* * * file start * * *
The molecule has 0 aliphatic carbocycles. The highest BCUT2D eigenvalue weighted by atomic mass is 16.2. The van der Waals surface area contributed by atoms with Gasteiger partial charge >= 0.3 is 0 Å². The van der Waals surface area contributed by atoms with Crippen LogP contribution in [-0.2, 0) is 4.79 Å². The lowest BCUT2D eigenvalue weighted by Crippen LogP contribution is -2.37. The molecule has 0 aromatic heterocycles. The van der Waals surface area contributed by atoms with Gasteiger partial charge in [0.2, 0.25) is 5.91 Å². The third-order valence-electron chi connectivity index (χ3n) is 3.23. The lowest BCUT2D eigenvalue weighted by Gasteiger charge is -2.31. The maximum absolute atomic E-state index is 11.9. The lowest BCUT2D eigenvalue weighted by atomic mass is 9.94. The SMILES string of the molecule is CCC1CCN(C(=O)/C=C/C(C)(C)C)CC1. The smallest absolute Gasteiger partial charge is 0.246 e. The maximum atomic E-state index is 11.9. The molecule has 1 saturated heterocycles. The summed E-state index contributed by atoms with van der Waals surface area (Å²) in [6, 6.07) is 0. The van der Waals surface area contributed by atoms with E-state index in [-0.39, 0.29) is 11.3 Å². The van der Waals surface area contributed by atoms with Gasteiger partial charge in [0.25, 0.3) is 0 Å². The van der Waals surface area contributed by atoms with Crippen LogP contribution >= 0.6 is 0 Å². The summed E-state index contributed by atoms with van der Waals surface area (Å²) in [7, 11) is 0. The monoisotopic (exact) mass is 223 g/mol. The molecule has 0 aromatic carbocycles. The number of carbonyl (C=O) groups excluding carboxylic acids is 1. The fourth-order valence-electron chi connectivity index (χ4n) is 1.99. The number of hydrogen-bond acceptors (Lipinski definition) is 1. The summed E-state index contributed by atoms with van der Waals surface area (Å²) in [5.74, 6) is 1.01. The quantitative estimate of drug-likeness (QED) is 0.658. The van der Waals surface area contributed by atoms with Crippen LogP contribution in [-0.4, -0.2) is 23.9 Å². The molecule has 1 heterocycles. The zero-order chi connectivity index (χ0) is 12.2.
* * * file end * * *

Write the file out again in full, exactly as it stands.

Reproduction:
The molecule has 0 aliphatic carbocycles. The highest BCUT2D eigenvalue weighted by atomic mass is 16.2. The van der Waals surface area contributed by atoms with Gasteiger partial charge >= 0.3 is 0 Å². The van der Waals surface area contributed by atoms with Crippen LogP contribution in [-0.2, 0) is 4.79 Å². The lowest BCUT2D eigenvalue weighted by Crippen LogP contribution is -2.37. The molecule has 0 aromatic heterocycles. The van der Waals surface area contributed by atoms with Gasteiger partial charge in [0.2, 0.25) is 5.91 Å². The third-order valence-electron chi connectivity index (χ3n) is 3.23. The lowest BCUT2D eigenvalue weighted by Gasteiger charge is -2.31. The maximum absolute atomic E-state index is 11.9. The lowest BCUT2D eigenvalue weighted by atomic mass is 9.94. The SMILES string of the molecule is CCC1CCN(C(=O)/C=C/C(C)(C)C)CC1. The smallest absolute Gasteiger partial charge is 0.246 e. The maximum atomic E-state index is 11.9. The molecule has 1 saturated heterocycles. The summed E-state index contributed by atoms with van der Waals surface area (Å²) in [6, 6.07) is 0. The van der Waals surface area contributed by atoms with E-state index in [-0.39, 0.29) is 11.3 Å². The van der Waals surface area contributed by atoms with Gasteiger partial charge in [0.25, 0.3) is 0 Å². The van der Waals surface area contributed by atoms with Crippen LogP contribution >= 0.6 is 0 Å². The summed E-state index contributed by atoms with van der Waals surface area (Å²) in [7, 11) is 0. The monoisotopic (exact) mass is 223 g/mol. The molecule has 0 aromatic carbocycles. The number of carbonyl (C=O) groups excluding carboxylic acids is 1. The fourth-order valence-electron chi connectivity index (χ4n) is 1.99. The number of hydrogen-bond acceptors (Lipinski definition) is 1. The summed E-state index contributed by atoms with van der Waals surface area (Å²) in [5.74, 6) is 1.01. The quantitative estimate of drug-likeness (QED) is 0.658. The van der Waals surface area contributed by atoms with Crippen LogP contribution in [-0.4, -0.2) is 23.9 Å². The molecule has 1 heterocycles. The zero-order chi connectivity index (χ0) is 12.2.